Back in the summer of 1966 I was working for the Oakland County Democratic Party. Congress had just passed Lyndon Johnson's Great Society legislation, and the question occurred to me: What Great Society bills would work positively for Democratic candidates? Only one answer jumped out: Head Start. Everybody seemed to agree that this preschool program was a great idea. That has been the conventional wisdom ever since, for 39 years.
Yet, like a lot of conventional wisdom, it's probably wrong. The American Enterprise Institute's Douglas Besharov released a report on the serious research on Head Start. Besharov is, I think it's fair to say, widely respected as a fair-minded and knowledgeable social scientist, not just by colleagues at AEI but also at institutions like the Brookings Institution. His report is depressing. Head Start helps poor children, but not very much. That verdict is shared by low-income parents, who are less likely to enroll their children in the program.
In the last Congress, Republicans tried to reform Head Start by adding academic content. They were stoutly resisted by the lobby of Head Start providers, which charged that the Republicans were trying to "trash" the program. I was on their E-mail lists, and in my recollection they contained no references to serious research and consisted mostly of unsupported invective.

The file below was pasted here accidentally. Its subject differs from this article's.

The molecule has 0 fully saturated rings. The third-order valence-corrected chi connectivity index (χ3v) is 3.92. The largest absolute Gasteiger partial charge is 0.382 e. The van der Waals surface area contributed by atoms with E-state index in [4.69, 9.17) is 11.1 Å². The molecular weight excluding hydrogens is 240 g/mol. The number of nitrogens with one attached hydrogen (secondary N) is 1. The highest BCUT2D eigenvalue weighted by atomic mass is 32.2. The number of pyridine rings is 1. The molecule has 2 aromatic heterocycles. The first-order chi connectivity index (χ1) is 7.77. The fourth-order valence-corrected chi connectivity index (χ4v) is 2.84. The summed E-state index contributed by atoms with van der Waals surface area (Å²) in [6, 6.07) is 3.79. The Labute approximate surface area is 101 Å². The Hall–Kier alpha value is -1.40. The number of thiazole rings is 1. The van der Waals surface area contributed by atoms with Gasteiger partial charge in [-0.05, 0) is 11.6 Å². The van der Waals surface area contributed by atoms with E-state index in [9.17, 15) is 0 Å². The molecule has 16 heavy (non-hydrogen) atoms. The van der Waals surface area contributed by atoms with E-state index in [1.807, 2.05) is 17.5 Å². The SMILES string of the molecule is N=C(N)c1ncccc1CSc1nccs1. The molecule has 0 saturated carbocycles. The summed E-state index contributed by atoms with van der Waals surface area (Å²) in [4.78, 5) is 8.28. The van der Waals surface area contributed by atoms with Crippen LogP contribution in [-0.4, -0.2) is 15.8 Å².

Now, as Besharov notes, Republicans have thrown in the towel. Rather than reform Head Start they are prepared to expand it. They are surely wary of being labeled anti-poor by the Head Start providers' lobby, and they realize that their charges are likely to be taken at face value and reprinted uncritically by mainstream media. Rather than suffer political damage in an effort to help poor children, they'll take a pass.
I suppose I can't blame them, politically, but this really is a shame. And what is also a shame is that the Democrats are content to put the interests of the Head Start employees over the interests of poor children. Strong interests tend to trump strong arguments, as David Stockman argued 20 years ago. Public employees and the Democratic and Republican parties both come out winners; poor children are the losers. Shame on all the winners.